You then write “those same people [who we’re facing a near term extinction crisis] have no credibility as they’re still saving for retirement, having families and aren’t doing anything at all to develop those supposed new technologies. It is not even a difficult thing to call them out on their lack of credibility. Who exactly did you have in mind here? Guy McPherson, the ‘leader’ of this ‘cult’ is hardly in that situation. Mike Ruppert just committed suicide, and Carolyn Baker who has taken up his mantra is not either….. I struggle with NTE. Obviously, the whole idea doesn’t fill me with glee, but on the other hand nobody seems to really know what the true impacts of all that escaping methane from from the melting arctic will be. Except that the polar ice caps are melting at accelerating rates!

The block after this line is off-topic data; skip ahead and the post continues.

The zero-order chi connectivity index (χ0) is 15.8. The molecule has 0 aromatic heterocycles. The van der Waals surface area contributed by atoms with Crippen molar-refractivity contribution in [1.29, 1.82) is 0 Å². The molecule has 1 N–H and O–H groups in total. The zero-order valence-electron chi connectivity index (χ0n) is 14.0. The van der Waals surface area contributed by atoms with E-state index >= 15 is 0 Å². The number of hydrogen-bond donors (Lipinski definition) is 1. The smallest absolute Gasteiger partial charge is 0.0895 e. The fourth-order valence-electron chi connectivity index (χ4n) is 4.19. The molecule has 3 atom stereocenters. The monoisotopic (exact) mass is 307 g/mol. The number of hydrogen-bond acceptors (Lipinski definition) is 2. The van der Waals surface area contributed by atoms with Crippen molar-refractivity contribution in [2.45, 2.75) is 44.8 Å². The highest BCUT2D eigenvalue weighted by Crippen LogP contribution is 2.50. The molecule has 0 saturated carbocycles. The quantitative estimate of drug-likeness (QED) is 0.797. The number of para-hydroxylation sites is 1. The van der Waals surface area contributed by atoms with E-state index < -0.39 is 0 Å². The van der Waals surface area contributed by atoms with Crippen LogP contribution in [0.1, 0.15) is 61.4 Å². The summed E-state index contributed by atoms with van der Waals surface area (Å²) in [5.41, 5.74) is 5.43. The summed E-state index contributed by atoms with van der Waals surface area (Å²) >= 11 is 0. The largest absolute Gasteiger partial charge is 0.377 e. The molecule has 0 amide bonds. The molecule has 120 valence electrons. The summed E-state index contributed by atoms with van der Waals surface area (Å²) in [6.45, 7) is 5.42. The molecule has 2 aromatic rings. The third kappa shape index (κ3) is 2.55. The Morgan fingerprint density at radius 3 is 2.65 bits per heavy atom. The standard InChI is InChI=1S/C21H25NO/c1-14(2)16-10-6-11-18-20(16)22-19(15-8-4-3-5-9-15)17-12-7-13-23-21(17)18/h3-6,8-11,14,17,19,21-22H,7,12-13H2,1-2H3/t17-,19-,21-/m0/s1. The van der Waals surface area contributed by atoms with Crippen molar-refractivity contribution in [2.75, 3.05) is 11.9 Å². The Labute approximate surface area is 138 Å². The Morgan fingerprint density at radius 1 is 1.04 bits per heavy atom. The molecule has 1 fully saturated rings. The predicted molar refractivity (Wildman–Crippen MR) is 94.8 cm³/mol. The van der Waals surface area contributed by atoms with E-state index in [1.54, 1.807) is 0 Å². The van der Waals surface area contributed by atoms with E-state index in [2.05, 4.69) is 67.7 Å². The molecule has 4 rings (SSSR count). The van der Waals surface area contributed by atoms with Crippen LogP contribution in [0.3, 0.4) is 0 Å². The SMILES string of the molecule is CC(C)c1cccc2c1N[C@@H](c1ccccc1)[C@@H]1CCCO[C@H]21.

Furthermore, should bees disappear…… all bets are off.

    Collapse has begun, it’s alive and well in Egypt and Syria. BOTH those countries are overpopulated, both have ‘run out of oil’, both are seriously indebted as a consequence, and Syria is out of water thanks to Climate Change……

    Your last paragraph is exactly what we have been doing for twelve years now…… there is no other future. Oh and if anyone reading this is interested, we have a fully developed permaculture property for sale near Noosa Qld. We are heading for cooler climes in Tasmania.

    Great article, thanks for taking the time to spread the word.

  4. Nice points. Back to the country, using Permaculture or Natural Farming principles suits me. Heaven help the ones who don’t have that choice.